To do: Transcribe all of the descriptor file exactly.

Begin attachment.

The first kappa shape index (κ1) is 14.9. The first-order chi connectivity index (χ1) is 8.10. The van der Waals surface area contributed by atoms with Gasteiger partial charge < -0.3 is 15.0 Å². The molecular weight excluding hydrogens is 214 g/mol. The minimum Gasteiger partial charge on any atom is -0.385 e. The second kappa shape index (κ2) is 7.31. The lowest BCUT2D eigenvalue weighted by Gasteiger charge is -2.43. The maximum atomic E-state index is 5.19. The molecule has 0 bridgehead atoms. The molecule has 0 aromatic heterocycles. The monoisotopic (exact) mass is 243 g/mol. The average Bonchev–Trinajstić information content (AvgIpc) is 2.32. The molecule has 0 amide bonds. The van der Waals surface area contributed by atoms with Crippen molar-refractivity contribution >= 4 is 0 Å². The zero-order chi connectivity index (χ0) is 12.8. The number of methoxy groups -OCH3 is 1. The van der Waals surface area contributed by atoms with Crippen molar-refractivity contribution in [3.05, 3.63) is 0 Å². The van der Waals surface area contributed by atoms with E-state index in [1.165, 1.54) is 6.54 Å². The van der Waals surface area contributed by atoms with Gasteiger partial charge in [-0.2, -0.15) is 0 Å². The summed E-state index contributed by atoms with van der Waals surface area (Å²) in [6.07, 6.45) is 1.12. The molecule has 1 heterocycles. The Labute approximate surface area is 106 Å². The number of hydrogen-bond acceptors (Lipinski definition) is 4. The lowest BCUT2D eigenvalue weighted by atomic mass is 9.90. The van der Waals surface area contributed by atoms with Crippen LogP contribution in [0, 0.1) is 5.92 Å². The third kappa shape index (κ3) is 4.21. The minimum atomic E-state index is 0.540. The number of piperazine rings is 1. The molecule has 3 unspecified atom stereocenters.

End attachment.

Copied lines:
The first kappa shape index (κ1) is 14.9. The first-order chi connectivity index (χ1) is 8.10. The van der Waals surface area contributed by atoms with Gasteiger partial charge < -0.3 is 15.0 Å². The molecular weight excluding hydrogens is 214 g/mol. The minimum Gasteiger partial charge on any atom is -0.385 e. The second kappa shape index (κ2) is 7.31. The lowest BCUT2D eigenvalue weighted by Gasteiger charge is -2.43. The maximum atomic E-state index is 5.19. The molecule has 0 bridgehead atoms. The molecule has 0 aromatic heterocycles. The monoisotopic (exact) mass is 243 g/mol. The average Bonchev–Trinajstić information content (AvgIpc) is 2.32. The molecule has 0 amide bonds. The van der Waals surface area contributed by atoms with Crippen molar-refractivity contribution >= 4 is 0 Å². The zero-order chi connectivity index (χ0) is 12.8. The number of methoxy groups -OCH3 is 1. The van der Waals surface area contributed by atoms with Crippen molar-refractivity contribution in [3.05, 3.63) is 0 Å². The van der Waals surface area contributed by atoms with E-state index in [1.165, 1.54) is 6.54 Å². The van der Waals surface area contributed by atoms with Gasteiger partial charge in [-0.2, -0.15) is 0 Å². The summed E-state index contributed by atoms with van der Waals surface area (Å²) in [6.07, 6.45) is 1.12. The molecule has 1 heterocycles. The Labute approximate surface area is 106 Å². The number of hydrogen-bond acceptors (Lipinski definition) is 4. The lowest BCUT2D eigenvalue weighted by atomic mass is 9.90. The van der Waals surface area contributed by atoms with Crippen LogP contribution in [0, 0.1) is 5.92 Å². The third kappa shape index (κ3) is 4.21. The minimum atomic E-state index is 0.540. The number of piperazine rings is 1. The molecule has 3 unspecified atom stereocenters.